Weekly Column: Survey of AI in Sports

In his capacity as a Columnist for California Sports Lawyer®, Founder and Managing Attorney Jeremy Evans has written a column about the use of artificial intelligence in sports.    

You can read the full column below.


The use of artificial intelligence (“AI”) in our daily lives continues to grow. In some circumstances, the implementation and change is seamless. In other adaptations, it will take longer to adopt and understand, if at all.

In the world of entertainment, media, and sports, AI has been limited and expanded depending on the industry. The Hollywood talent unions have addressed concerns with AI use through collective bargain agreements that prioritize human talent over machine learning or at least place limitations on AI use. In media, although some AI is being used in story writing, art creation, and more, it is limited by human control and the need or requirement for humans to tell or read the stories in news. Copyright protection is also limited to human creation not to mention the licensing and copyright infringement issues with AI.

However, one of the largest growth areas in AI is in sports. Not as generative AI in robots playing sports (yet), but in the use of AI to grow and understand the sports industry. AI is being used to create predictive models for drafts, performance, health, safety, and possibly in sports betting to forecast outcomes. The benefit of AI is in the collective knowledge of data, people, and information with immediate models to analyze and implement in strategy. The data collection is massive. It is akin to Elon Musk’s opining that Tesla is a data company as much as it is a sustainable energy company that happens to create cars, energy systems, and more, which are used in space travel and technological development as well.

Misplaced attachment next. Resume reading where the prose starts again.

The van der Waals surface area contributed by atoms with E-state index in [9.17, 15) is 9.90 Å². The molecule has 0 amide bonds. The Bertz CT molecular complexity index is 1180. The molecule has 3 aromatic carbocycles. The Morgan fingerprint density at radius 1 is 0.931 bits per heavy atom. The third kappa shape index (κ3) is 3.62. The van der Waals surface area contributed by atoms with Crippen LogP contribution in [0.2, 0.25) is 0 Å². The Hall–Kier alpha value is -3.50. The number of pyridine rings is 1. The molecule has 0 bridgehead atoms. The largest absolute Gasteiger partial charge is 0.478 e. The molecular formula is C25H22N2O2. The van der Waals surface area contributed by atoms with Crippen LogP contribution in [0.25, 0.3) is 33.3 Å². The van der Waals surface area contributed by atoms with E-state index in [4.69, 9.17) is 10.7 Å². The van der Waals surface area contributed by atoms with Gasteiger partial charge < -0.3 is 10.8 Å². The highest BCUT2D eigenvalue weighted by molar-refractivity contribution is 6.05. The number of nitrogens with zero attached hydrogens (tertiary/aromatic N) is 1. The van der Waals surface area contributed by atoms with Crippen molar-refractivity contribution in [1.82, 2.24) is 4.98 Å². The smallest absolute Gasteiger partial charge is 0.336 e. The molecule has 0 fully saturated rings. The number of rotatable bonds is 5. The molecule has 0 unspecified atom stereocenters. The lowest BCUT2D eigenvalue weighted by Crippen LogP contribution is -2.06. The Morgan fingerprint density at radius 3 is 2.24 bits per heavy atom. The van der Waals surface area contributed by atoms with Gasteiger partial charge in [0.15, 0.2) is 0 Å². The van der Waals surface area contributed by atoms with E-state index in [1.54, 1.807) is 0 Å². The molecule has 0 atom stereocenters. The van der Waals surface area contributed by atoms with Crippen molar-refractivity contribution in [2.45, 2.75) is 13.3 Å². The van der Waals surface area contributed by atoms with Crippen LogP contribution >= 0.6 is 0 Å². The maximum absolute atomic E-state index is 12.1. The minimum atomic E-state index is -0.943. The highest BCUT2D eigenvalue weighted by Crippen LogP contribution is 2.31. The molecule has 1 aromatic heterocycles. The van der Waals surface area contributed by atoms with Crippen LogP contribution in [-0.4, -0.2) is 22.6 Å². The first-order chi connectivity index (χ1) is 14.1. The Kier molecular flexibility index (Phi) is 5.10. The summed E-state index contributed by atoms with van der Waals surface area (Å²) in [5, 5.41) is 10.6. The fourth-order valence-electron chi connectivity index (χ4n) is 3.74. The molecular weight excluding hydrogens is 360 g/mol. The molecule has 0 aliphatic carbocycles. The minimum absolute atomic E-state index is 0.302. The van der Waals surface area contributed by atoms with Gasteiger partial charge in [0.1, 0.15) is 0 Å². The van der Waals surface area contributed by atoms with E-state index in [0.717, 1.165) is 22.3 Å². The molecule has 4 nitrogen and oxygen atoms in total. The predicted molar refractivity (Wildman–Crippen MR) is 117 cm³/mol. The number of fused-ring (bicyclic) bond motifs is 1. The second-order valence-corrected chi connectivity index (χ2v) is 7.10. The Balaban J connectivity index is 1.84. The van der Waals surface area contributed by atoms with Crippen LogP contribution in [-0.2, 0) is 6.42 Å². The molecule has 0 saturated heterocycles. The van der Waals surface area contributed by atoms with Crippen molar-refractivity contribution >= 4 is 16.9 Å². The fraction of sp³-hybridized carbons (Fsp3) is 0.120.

There is however a growing concern in developmental AI. There are two major schools of thought. One is that advocated by Larry Page of Google. The other is that of Elon Musk of Tesla, SpaceX, X, and Neuralink. Page’s ideal future is one driven by AI as dominant in purpose towards innovation without regulation. A survival of the fittest future where humans could be replaced or at the least combined with machines and machine learning. Musk’s vision is one where there is an AI bill of rights with humans at the forefront and receiving the highest order of control and protection. When it comes to sports, the implementation of AI has been in the latter camp where AI has been used to assist and benefit athletes and front offices alike.

For example, the National Football League has partnered with Amazon Web Services on the collection of player data during training, practices, and games to help with injury insights and prevention with a goal of player safety. In the National Basketball Association, Los Angeles Clippers Owner Steve Ballmer is nearing completion of the most technologically advanced sports venue in the world, the Intuit Dome, and sought to hire a director of AI and emerging technologies to implement the futuristic mission. “AiFi” (e.g., autonomous shopping and checkout), for example, will be used throughout the venue to keep patrons in their seats engaged in the action on the court and screens.

In a cross-over into human innovation and machine learning, AI in sports is growing on the officiating front. This could mean fewer jobs for umpires and referees, or it could be assistance with making calls. AI is also being used to aide in visual consumption. For example, Statcast in baseball or ball or puck tracking adds an element to sports that might not be recognizable to the human eye, but offers an additional layer of analysis. AI is also being used in marketing to assist in sales and analytics seeking to determine what the fans want.

The industry will continue to utilize AI in practice, but its limitations will eventually arise through court cases protecting human rights, jobs (likely with protection by unions), and lawmaking. Best practices would provide that a measured approach with AI as a tool, not a crutch, is the best policy. AI is a tool that is increasingly easier to use and implement so monitoring our reliance and human protections is important.


About Jeremy M. Evans:

Jeremy M. Evans is the Chief Entrepreneur Officer, Founder & Managing Attorney at California Sports Lawyer®, representing entertainment, media, and sports clients in contractual, intellectual property, and dealmaking matters. Evans is an award-winning attorney and industry leader based in Los Angeles and Newport Beach, California. He can be reached at Jeremy@CSLlegal.com. www.CSLlegal.com.  

Copyright © 2024.  California Sports Lawyer®.  All Rights Reserved. 

Author image
Los Angeles and Newport Beach, California Website
Jeremy M. Evans is the CEO, Founder & Managing Attorney of California Sports Lawyer® representing entertainment, media, and sports clients and is licensed to practice law in California.